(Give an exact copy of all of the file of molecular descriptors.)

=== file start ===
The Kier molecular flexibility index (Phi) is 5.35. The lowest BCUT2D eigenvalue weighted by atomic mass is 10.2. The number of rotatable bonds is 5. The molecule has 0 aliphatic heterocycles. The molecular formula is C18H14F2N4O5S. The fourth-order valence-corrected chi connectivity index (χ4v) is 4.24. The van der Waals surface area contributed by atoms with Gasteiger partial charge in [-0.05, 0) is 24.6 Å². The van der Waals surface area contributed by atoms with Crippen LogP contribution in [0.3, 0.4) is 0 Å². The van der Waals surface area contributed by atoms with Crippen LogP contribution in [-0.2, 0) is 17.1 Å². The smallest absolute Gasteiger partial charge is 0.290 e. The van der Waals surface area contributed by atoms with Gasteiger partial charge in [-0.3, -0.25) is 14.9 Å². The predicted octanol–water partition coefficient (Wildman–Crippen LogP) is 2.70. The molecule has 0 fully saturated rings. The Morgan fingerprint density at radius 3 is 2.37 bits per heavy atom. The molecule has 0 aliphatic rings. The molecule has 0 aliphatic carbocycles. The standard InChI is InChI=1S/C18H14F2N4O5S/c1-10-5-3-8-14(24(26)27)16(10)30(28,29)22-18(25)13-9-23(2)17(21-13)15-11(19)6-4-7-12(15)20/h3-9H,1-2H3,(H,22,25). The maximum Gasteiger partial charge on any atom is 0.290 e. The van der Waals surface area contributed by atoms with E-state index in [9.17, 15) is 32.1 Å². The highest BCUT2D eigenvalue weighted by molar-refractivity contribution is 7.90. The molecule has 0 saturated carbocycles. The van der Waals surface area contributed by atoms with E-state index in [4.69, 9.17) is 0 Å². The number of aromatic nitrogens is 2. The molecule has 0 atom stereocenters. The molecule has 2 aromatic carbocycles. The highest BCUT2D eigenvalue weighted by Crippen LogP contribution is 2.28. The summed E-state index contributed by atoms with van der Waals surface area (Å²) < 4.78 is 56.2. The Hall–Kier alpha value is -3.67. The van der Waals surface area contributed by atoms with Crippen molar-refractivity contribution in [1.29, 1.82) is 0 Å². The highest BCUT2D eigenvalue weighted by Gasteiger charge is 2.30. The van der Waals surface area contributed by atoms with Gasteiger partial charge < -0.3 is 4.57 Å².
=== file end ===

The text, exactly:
The Kier molecular flexibility index (Phi) is 5.35. The lowest BCUT2D eigenvalue weighted by atomic mass is 10.2. The number of rotatable bonds is 5. The molecule has 0 aliphatic heterocycles. The molecular formula is C18H14F2N4O5S. The fourth-order valence-corrected chi connectivity index (χ4v) is 4.24. The van der Waals surface area contributed by atoms with Gasteiger partial charge in [-0.05, 0) is 24.6 Å². The van der Waals surface area contributed by atoms with Crippen LogP contribution in [0.3, 0.4) is 0 Å². The van der Waals surface area contributed by atoms with Crippen LogP contribution in [-0.2, 0) is 17.1 Å². The smallest absolute Gasteiger partial charge is 0.290 e. The van der Waals surface area contributed by atoms with Gasteiger partial charge in [-0.3, -0.25) is 14.9 Å². The predicted octanol–water partition coefficient (Wildman–Crippen LogP) is 2.70. The molecule has 0 fully saturated rings. The Morgan fingerprint density at radius 3 is 2.37 bits per heavy atom. The molecule has 0 aliphatic rings. The molecule has 0 aliphatic carbocycles. The standard InChI is InChI=1S/C18H14F2N4O5S/c1-10-5-3-8-14(24(26)27)16(10)30(28,29)22-18(25)13-9-23(2)17(21-13)15-11(19)6-4-7-12(15)20/h3-9H,1-2H3,(H,22,25). The maximum Gasteiger partial charge on any atom is 0.290 e. The van der Waals surface area contributed by atoms with E-state index in [9.17, 15) is 32.1 Å². The highest BCUT2D eigenvalue weighted by molar-refractivity contribution is 7.90. The molecule has 0 saturated carbocycles. The van der Waals surface area contributed by atoms with E-state index in [4.69, 9.17) is 0 Å². The number of aromatic nitrogens is 2. The molecule has 0 atom stereocenters. The molecule has 2 aromatic carbocycles. The highest BCUT2D eigenvalue weighted by Crippen LogP contribution is 2.28. The summed E-state index contributed by atoms with van der Waals surface area (Å²) < 4.78 is 56.2. The Hall–Kier alpha value is -3.67. The van der Waals surface area contributed by atoms with Crippen molar-refractivity contribution in [1.29, 1.82) is 0 Å². The highest BCUT2D eigenvalue weighted by Gasteiger charge is 2.30. The van der Waals surface area contributed by atoms with Gasteiger partial charge < -0.3 is 4.57 Å².